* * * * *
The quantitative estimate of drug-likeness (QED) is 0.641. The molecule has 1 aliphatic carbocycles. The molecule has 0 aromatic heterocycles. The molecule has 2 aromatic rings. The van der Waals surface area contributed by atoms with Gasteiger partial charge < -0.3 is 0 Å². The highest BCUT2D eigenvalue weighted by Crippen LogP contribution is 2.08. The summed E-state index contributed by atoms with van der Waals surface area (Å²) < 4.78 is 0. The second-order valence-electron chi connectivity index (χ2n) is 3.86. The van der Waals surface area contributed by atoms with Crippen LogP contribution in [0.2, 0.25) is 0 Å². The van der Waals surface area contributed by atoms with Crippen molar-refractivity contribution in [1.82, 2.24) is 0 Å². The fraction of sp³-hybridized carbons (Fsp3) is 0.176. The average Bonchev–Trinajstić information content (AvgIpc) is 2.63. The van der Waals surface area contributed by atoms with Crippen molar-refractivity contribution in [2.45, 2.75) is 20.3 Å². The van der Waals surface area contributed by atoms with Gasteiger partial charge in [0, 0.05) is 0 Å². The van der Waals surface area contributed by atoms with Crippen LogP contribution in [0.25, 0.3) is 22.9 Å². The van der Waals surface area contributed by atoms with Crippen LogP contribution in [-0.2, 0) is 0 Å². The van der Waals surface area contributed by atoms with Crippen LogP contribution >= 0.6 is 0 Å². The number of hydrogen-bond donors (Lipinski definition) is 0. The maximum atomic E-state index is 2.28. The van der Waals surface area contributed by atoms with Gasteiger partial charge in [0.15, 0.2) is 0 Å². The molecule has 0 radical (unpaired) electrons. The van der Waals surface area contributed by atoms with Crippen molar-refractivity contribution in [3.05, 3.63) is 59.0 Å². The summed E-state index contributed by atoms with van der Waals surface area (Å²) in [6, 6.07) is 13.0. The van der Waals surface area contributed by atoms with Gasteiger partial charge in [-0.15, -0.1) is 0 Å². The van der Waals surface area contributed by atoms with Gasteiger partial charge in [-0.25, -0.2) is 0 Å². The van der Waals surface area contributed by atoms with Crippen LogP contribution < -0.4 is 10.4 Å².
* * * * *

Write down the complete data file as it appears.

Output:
The quantitative estimate of drug-likeness (QED) is 0.641. The molecule has 1 aliphatic carbocycles. The molecule has 0 aromatic heterocycles. The molecule has 2 aromatic rings. The van der Waals surface area contributed by atoms with Gasteiger partial charge < -0.3 is 0 Å². The highest BCUT2D eigenvalue weighted by Crippen LogP contribution is 2.08. The summed E-state index contributed by atoms with van der Waals surface area (Å²) < 4.78 is 0. The second-order valence-electron chi connectivity index (χ2n) is 3.86. The van der Waals surface area contributed by atoms with Crippen LogP contribution in [0.2, 0.25) is 0 Å². The van der Waals surface area contributed by atoms with Crippen molar-refractivity contribution in [1.82, 2.24) is 0 Å². The fraction of sp³-hybridized carbons (Fsp3) is 0.176. The average Bonchev–Trinajstić information content (AvgIpc) is 2.63. The van der Waals surface area contributed by atoms with Crippen molar-refractivity contribution in [2.45, 2.75) is 20.3 Å². The van der Waals surface area contributed by atoms with Gasteiger partial charge in [0, 0.05) is 0 Å². The van der Waals surface area contributed by atoms with Crippen LogP contribution in [0.25, 0.3) is 22.9 Å². The van der Waals surface area contributed by atoms with Crippen LogP contribution in [-0.2, 0) is 0 Å². The van der Waals surface area contributed by atoms with Crippen LogP contribution >= 0.6 is 0 Å². The number of hydrogen-bond donors (Lipinski definition) is 0. The maximum atomic E-state index is 2.28. The van der Waals surface area contributed by atoms with Gasteiger partial charge in [0.15, 0.2) is 0 Å². The molecule has 0 radical (unpaired) electrons. The van der Waals surface area contributed by atoms with Crippen molar-refractivity contribution in [3.05, 3.63) is 59.0 Å². The summed E-state index contributed by atoms with van der Waals surface area (Å²) in [6, 6.07) is 13.0. The van der Waals surface area contributed by atoms with Gasteiger partial charge in [-0.15, -0.1) is 0 Å². The van der Waals surface area contributed by atoms with Gasteiger partial charge in [-0.25, -0.2) is 0 Å². The van der Waals surface area contributed by atoms with Crippen LogP contribution < -0.4 is 10.4 Å².